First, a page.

In sixth grade, most of us didn’t have to deal with the regret that inevitably follows taking one too many shots. We didn’t know about beer pong, or funnels, or Everclear, choosing instead to spend our time at awkward dances and single-sex sleepovers. But while we were crowding around the punch bowl in the school gym and playing video games in our basements, 15-year-old Rachel E. Porter was stuck watching drunken friends throw up all over themselves. She describes a particularly “traumatic” incident at the annual Dunster House goat roast, when a friend vomited right in front of her after drinking too much.
Rachel, a freshman in high school, is the youngest daughter of the Dunster House Masters, IBM Professor of Business and Government Robert B. Porter and Anne R. Porter. Unlike most of her peers, who are tucked safely away in private apartments or houses, Rachel lives in the midst of college students, and she’s seen her share of “people a little too out of control.” Despite the shock, Rachel still has her sights set on coming to Harvard.
Although she’s only a freshman, Rachel has already begun to worry about crafting a perfect Harvard application. With three older siblings who went here, parents who are house masters, a dad who’s a professor, and a bedroom right over the Dunster dining hall, it would be hard to avoid getting stressed out by the college admissions process. For her, the pressure started in first grade, when her sister applied. Living in Dunster doesn’t always make having stellar grades and extracurriculars easy, she says, since “being at Dunster is equivalent to three extracurriculars because of the number of events.”
The Harvard Experience
“[There is] a lot of pressure on me to do well,” Rachel says. “People are always asking me ‘Will you go to Harvard?’”
In conversation, Rachel turns her anxiety about college into a recurring joke.
When talking about the difficulty of studying in the noisy house, she says, “That’s why Harvard should just not look at my grades. They should just say, ‘That’s OK. She’s in.’” And she jokingly asked that FM relay a message to the admissions office: “Maybe you could put at the bottom, ‘Since Rachel has done so much for Dunster House, we should just admit her before putting in any college application.’” But the experience of living in Dunster may be just the ticket Rachel needs. She’s spent a lot of time hanging out with older students, and as a result has developed a marked maturity. “I think the house has provided a lot of really wonderful opportunities for growth, for having fascinating conversations and interactions with the students,” says Rachel’s mother Anne.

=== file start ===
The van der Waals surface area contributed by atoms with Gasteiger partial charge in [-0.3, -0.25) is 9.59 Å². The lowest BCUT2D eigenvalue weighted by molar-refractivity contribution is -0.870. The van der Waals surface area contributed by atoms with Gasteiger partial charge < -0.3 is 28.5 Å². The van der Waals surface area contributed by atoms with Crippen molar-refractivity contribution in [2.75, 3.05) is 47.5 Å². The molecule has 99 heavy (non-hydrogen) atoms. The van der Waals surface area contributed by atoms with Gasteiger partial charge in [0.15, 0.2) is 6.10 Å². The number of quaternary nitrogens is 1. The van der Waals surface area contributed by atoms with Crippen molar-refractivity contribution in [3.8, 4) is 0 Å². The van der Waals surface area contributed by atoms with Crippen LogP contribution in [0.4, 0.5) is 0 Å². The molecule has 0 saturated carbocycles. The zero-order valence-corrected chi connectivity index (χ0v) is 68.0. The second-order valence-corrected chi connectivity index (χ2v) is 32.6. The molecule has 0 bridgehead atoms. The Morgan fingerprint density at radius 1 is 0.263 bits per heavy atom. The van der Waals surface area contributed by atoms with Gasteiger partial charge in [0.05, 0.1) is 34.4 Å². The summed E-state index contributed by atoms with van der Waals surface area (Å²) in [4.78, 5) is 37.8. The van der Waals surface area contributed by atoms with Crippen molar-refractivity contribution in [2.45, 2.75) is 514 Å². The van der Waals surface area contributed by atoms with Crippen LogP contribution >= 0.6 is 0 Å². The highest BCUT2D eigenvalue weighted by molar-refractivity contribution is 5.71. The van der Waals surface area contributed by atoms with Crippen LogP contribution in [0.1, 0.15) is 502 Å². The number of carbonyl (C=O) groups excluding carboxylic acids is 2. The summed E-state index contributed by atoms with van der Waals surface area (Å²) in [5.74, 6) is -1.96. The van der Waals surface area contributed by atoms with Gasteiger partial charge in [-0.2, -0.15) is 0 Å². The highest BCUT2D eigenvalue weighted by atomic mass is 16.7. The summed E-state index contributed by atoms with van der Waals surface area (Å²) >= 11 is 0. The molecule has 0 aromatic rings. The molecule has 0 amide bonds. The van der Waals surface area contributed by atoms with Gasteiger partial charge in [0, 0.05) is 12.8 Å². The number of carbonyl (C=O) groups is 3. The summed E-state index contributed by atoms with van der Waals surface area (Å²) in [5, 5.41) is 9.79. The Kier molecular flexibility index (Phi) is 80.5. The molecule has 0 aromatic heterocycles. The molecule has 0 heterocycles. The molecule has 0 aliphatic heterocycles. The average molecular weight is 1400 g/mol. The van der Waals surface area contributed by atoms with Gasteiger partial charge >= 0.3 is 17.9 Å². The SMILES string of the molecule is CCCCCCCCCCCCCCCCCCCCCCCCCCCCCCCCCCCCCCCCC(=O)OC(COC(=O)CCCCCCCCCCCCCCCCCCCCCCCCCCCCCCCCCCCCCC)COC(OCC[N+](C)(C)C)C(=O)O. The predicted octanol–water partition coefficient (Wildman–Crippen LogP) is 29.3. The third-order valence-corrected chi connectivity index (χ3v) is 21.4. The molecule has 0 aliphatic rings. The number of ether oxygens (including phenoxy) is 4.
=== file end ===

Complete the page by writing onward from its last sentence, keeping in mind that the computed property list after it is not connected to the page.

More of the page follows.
Rachel herself agrees that witnessing Dunster residents at their worst will help her in college to “be mature enough to handle the things that college students. just can’t handle yet.” Whether running into drunk fans at a hockey game, watching students get sloshed at the Harvard-Yale tailgate, or seeing a friend dance on a tabletop and take her clothes off, Rachel has had, as she explains, “experiences that other kids might age might have never been able to go through.”
Still, seeing people covered in their own vomit at such a young age is bound to make an impression. After years of watching what too much alcohol can do, Rachel is convinced that she never wants to drink at all. “I have seen perfectly wonderful, mature people become wild animals,” she says.
But those “wild animal” behaviors haven’t stopped her from forming close friendships with students. Her parents have noticed that Dunster residents make extra efforts to include her, whether dancing with her at a tutor’s wedding in Portugal or cooking with her in the Porters’ kitchen. Professor Porter remembers her dancing a few Sundays ago at a 1950s-themed brunch in the dining hall with a student whom he described as a very good-looking guy.
“I think that’s the way you would look out for a sibling of yours,” Professor Porter says.
Indeed, Rachel’s friends offer only the highest praise. Dominique D. Nong ‘05 says Rachel is “outgoing and speaks her mind.” Mervin John ‘05 praises her “dry sense of humor,” and Magali A. Fassiotto ‘05 calls her “the awesomest.” All traits the Harvard Admissions Office should be looking for.
Being around so many students has not only helped Rachel develop what Fassiotto calls “a great social sense,” it has also pushed her academically. Rachel says that being around stressed-out students reminds her of all the schoolwork she has yet to do. She also notes how weird it is to run into students in the dining hall “who haven’t even gone to bed yet” when she’s just woken up for 6:50 class.
When emotionally charged political discussions erupt in the house, meanwhile, the staunch conservative stays up and argues right alongside her cohabitants. Swimming in a sea of liberals, Rachel has had plenty of chances to hone her debating chops. “Get me with some Democrat, and I’m right in there,” she says.
Other students have noticed the academic acumen. “One of my favorite things about Rachel,” says one-time UC hopeful Aaron S. Byrd ‘05, “is that she will help me with my schoolwork because she is smarter than I am.”
Sounds like Rachel Porter has no reason to worry about getting to spend another four years in this ivory tower-even if she does have to weather the brunt of her housemates’ messy Sunday mornings.